While the issuing of licences for historical forms of take is not without its challenges, as irrigators will be subjected to further regulation and costs, it will include the following benefits:

  • Licensing will protect the environment and users from further growth, providing certainty to communities who rely on floodplain flows
  • Restricting future growth will maintain and improve floodplain flows downstream, including any environmental assets.
  • Regulation of access will be via a new three-fold compliance approach rather than the two options available today.
  • Communities should have confidence that not only water volumes but floodplain works will be monitored, with all farms on the floodplain (not only irrigation farms) will have their works inspected to ensure they are compliant to current regulations.

We have supported implementation and are seeking finalisation as part of water resource planning because of these outcomes but also to better align the security of this water right with other entitlements already within the current regulatory framework as a means to maintain the future of the industry and economic activity in our region.

What is floodplain or overland flow

Traditionally, floodplain or overland flow occurs when water spills out from rivers or stream and flows across a landscape, often regarded as the floodplain where this can typically occur. As the name suggests, a flood event of some scale must occur to take water off the floodplain.

The Gwydir Valley is a large inland delta that expands in a westerly direction from the Newell Highway, with most flows from the Gwydir River historically flowing towards the Gwydir Wetlands.  The NSW Government declared the Gwydir Floodplain in the Floodplain Management Plan for the Gwydir Floodplain in 2016 which is presented below.

The Water Management Act 2000 now describes overland flow as both floodwater and also stormwater or rainfall run-off.  This has not traditionally been a description of floodplain harvesting in NSW.  It means any irrigator with capacity to intercept and store rainfall run-off under this definition, could also be described as a floodplain harvester. Despite the fact rainfall run-off within irrigation fields is often enhanced through design and management,  is likely to be used agricultural water and maybe potentially contaminated.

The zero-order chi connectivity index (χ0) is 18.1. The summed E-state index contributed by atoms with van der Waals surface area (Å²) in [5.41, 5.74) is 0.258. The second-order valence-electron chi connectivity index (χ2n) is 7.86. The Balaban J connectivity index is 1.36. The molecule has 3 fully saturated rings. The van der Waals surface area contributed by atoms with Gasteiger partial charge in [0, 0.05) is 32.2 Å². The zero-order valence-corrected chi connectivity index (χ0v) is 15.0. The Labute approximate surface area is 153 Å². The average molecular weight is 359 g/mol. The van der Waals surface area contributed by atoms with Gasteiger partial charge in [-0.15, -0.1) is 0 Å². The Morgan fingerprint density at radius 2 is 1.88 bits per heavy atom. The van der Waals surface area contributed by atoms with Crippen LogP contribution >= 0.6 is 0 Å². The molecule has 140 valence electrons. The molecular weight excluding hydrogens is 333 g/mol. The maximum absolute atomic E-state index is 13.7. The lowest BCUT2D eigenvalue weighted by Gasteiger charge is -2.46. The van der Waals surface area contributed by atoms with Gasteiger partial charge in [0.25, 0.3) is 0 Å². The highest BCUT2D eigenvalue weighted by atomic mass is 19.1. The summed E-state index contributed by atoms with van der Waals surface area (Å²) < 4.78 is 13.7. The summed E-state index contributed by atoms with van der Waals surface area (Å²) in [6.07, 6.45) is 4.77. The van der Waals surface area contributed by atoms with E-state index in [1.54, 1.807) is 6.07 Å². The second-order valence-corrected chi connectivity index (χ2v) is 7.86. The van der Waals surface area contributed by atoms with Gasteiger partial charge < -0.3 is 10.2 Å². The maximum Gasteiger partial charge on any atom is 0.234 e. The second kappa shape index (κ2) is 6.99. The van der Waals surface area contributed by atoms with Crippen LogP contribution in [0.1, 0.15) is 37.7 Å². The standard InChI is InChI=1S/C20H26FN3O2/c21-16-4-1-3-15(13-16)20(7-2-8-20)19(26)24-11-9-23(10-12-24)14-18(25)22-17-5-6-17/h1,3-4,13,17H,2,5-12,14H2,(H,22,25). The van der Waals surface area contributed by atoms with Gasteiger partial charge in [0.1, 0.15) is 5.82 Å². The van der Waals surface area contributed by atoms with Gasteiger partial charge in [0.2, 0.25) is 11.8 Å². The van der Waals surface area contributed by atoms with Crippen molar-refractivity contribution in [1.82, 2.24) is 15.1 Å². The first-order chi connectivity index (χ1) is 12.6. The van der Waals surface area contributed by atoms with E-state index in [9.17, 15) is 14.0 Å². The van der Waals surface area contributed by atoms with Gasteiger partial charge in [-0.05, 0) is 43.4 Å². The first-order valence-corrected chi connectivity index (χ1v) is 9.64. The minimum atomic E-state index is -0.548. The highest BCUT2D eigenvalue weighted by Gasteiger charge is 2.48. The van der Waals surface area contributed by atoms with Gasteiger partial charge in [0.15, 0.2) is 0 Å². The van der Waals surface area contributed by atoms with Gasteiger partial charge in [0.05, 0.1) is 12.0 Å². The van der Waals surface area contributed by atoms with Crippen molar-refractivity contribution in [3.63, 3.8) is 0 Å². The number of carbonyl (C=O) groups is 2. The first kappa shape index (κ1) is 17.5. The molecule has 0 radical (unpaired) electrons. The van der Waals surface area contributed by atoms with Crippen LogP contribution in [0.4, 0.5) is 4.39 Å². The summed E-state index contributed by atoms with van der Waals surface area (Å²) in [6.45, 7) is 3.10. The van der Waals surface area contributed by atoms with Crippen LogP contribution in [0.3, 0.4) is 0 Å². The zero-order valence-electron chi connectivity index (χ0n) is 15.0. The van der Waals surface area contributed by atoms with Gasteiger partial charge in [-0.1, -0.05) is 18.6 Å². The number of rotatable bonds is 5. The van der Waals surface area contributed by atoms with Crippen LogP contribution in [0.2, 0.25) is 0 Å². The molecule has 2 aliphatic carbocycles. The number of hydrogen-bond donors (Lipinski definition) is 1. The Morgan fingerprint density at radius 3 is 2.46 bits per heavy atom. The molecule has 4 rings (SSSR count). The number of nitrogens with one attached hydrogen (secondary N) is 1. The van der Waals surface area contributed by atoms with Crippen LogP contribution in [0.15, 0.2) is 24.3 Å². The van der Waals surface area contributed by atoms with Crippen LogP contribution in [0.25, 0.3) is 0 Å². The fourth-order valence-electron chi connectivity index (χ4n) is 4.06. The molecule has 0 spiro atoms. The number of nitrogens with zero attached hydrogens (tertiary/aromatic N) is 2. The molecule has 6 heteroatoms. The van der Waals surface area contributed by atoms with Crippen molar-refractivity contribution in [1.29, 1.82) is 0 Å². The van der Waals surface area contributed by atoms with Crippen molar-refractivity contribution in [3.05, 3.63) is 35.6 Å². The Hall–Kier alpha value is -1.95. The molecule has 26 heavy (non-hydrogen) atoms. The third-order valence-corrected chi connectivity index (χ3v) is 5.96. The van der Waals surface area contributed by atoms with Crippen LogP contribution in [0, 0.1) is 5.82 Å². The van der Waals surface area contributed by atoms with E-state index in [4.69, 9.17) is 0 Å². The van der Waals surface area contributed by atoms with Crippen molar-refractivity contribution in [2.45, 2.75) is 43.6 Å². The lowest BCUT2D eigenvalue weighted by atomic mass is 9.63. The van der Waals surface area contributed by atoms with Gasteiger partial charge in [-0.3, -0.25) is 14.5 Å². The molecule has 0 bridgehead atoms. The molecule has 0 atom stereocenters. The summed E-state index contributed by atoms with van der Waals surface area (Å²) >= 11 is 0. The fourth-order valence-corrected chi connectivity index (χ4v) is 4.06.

Nonetheless, the floodplain harvesting policy includes rainfall and therefore, has state-wide application.  A consistent framework that ensures all NSW water users can meet each of the legislative and regulatory requirements, when operating their farms, is important. The Department have prepared this YouTube video to explain. 

Why is the NSW Government planning to issue licenses

Irrigators in our region have been legitimately accessing overbank flows since irrigation development, when they constructed flood protection works for fields and property and then intercepted some of this excluded water. This form of access is not new.  Any entitlement and subsequent allocations provided through the implementation of licenses are already estimated as historical take, the licensing process is better estimating this take .

The NSW Government is required by national agreement to bring this legitimate form of access, originally described and licensed under the NSW Water Act 1912, into the current licensing framework of the NSW Water Management Act 2000. Undertaking this ensures consistency with national reform programs like the National Water Initiative signed in 2004 (see A History of Water Reform) and the Murray Darling Basin Plan 2012 (see Key Legislation) as well as protect outcomes under the Basin Plan and provide NSW better tools to regulate, share and account for water take in the valley. 

The Commonwealth Government provided funding to expedite the NSW and Queensland governments obligations.  The NSW government called the project, the Healthy Floodplains program and they have provided this current fact sheet on the implementation of the project.  

The NSW Government is also responsible for managing all water take within limits, therefore they must ensure that there is not any future growth in any form of access including floodplain. Transitioning this access into the current framework will provide better tools to help NSW achieve this, including providing users security of access through restricting industry access to a historical level of take to industry, monitoring that and restricting future growth, which will maintain or improve floodplain flows downstream, including to any environmental assets.

Growth will be monitored and limited  via a three-fold compliance approach rather than the two tools available today, including:

  1. The measurement and reporting of take by individuals (new);
  2. The monitoring of valley-wide take within valley-limits (currently estimated but to be actual volumes); and
  3. The compliance of floodplain structures to standardised floodplain management plans.

How is the NSW Government determining and issuing licenses